Originally Posted by Lemon Bon Bon.
The Mac 'exclusion' is somewhat disappointing. But let's face it, 10.7 is probably some ways off if history is anything to go by. And when it crash lands, let's hope it's something special. But Snow Leopard is excellent. She'll keep for a few years yet.
And Mac sales are looking after themselves. They're smart, evolved designs that give the user the best 'whole widget' simple, elegant while powerful computer experience in the whole industry. Sure, it's been a while since we've had anything radical...or is it? The iPad is the most radical Mac yet. And it's far better value than the Mini! It even comes with its own screen and keyboard!
...Apple are betting the company on the iPhone 'OS' and the iPad. They don't want to make the same mistake as they did the last time re: 1984 and the Mac. They've got a chance to reach critical mass and stay there in the 3rd Great Age of Computing. It's highly likely that Steve is well aware of the 'Micrsoftonian' threat from Google's phone clone army. Ergo, developer support, pushing the iPhone OS and related hardware to the limits is the priority. And iPhone and iPad sales are nowhere near the zenith of sales either. They've yet to truly explode...and when they do, god knows where the Appel stock is going. Past M$ for a start, I guess.
To be honest. The Mac is old news. There's a computer paradigm shift going on...represented by Steve's new babies...iPhone and iPad. You can kinda see where things are going. The Mac gets to take a back seat? Or like the Lisa before it...has it evolved into something else?
Lemon Bon Bon.
At last, someone (else) with some clear vision!
It's obvious to me, too, that WWDC is the time and place to turn up the heat on promoting iPhone OS. It's a really golden opportunity which at least most of the attendees must recognize, as well.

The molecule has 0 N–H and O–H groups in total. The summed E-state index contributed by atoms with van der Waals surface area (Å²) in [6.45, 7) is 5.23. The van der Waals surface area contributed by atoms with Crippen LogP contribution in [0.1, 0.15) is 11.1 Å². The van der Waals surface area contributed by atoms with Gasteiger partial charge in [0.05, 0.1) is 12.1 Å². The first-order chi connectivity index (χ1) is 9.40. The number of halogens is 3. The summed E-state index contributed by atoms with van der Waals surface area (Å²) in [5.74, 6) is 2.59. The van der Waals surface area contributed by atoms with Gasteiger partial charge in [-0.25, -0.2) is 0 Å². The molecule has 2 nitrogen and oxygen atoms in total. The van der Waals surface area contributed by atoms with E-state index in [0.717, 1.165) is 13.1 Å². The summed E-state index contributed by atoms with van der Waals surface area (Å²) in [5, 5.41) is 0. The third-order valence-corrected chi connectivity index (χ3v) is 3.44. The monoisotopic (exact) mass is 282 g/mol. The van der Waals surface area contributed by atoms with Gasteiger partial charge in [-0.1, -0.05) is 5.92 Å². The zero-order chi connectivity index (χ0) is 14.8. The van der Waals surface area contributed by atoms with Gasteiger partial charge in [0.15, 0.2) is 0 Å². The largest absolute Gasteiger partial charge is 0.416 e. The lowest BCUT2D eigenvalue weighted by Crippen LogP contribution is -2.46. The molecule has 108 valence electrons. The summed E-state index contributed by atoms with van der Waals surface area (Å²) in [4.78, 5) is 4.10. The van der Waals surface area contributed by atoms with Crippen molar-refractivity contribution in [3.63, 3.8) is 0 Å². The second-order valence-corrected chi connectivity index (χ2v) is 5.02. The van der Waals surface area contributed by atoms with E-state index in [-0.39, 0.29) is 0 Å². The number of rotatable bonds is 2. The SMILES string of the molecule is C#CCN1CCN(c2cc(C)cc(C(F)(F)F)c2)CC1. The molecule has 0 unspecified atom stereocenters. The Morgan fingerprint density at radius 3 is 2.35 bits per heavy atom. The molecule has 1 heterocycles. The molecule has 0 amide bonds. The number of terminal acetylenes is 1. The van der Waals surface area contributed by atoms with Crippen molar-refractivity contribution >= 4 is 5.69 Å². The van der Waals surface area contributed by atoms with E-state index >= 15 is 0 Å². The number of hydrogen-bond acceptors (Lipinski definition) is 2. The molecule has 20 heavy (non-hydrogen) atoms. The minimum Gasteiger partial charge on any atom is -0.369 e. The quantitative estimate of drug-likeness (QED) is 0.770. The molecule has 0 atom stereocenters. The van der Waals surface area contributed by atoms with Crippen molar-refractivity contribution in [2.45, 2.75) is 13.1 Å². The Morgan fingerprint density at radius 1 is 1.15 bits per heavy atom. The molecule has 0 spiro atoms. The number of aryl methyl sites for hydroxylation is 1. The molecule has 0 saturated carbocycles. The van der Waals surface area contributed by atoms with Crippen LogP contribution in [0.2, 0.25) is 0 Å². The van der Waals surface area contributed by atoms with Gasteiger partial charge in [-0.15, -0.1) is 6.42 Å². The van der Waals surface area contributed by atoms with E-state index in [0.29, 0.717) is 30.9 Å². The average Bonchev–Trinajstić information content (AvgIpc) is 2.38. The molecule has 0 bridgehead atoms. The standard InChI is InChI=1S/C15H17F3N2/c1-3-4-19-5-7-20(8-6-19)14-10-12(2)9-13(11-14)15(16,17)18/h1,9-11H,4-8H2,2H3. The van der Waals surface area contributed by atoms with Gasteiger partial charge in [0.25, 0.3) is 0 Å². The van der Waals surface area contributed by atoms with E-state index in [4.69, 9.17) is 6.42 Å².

I'm not concerned about the viability of Mac OS X, as evidenced by Snow Leopard and the rumored new Mac Pro's. That "spinning plate" will keep spinning nicely on its own for a while.
This is Apple's chance to cultivate its iPhone OS "garden" of developers which it needs, the choicest fruits from which will significantly fuel the adoption of iPhone OS products well in advance of any potential competition--hopefully in important areas of enterprise, corporate, government, education, etc.
I don't think there's any danger of Mac cannibalization, as iPhone OS products were designed to complement, not replace them. If anything, there will be even more of a halo effect from iPhone OS products to BOLSTER future Mac sales.
This kind of bold, industry-if-not-Earth-shattering strategical planning is possible ONLY with the inspired leadership of Steve Jobs. It takes an individual such as him with vision and drive and big brass cojones to pull it off and drive and direct a large company's concerted team efforts over the long term.
Long live Steve Jobs! Hip, hip, hooray!